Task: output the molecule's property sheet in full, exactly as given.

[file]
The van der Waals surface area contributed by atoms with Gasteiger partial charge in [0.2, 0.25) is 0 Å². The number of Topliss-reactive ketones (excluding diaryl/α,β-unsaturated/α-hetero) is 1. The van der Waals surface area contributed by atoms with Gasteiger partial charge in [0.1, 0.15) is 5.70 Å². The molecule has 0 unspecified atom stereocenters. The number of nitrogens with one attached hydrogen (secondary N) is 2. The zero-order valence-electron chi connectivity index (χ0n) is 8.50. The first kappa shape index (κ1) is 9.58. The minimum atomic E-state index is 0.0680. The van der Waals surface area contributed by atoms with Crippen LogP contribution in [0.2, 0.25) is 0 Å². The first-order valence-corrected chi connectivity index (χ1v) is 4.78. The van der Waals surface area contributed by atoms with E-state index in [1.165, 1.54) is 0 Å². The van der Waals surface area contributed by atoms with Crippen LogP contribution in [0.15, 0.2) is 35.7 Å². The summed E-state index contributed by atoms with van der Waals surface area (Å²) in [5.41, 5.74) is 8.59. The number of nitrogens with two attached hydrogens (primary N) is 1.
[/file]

The van der Waals surface area contributed by atoms with Gasteiger partial charge in [0.2, 0.25) is 0 Å². The number of Topliss-reactive ketones (excluding diaryl/α,β-unsaturated/α-hetero) is 1. The van der Waals surface area contributed by atoms with Gasteiger partial charge in [0.1, 0.15) is 5.70 Å². The molecule has 0 unspecified atom stereocenters. The number of nitrogens with one attached hydrogen (secondary N) is 2. The zero-order valence-electron chi connectivity index (χ0n) is 8.50. The first kappa shape index (κ1) is 9.58. The minimum atomic E-state index is 0.0680. The van der Waals surface area contributed by atoms with Crippen LogP contribution in [0.2, 0.25) is 0 Å². The first-order valence-corrected chi connectivity index (χ1v) is 4.78. The van der Waals surface area contributed by atoms with E-state index in [1.165, 1.54) is 0 Å². The van der Waals surface area contributed by atoms with Crippen LogP contribution in [0.15, 0.2) is 35.7 Å². The summed E-state index contributed by atoms with van der Waals surface area (Å²) in [5.41, 5.74) is 8.59. The number of nitrogens with two attached hydrogens (primary N) is 1.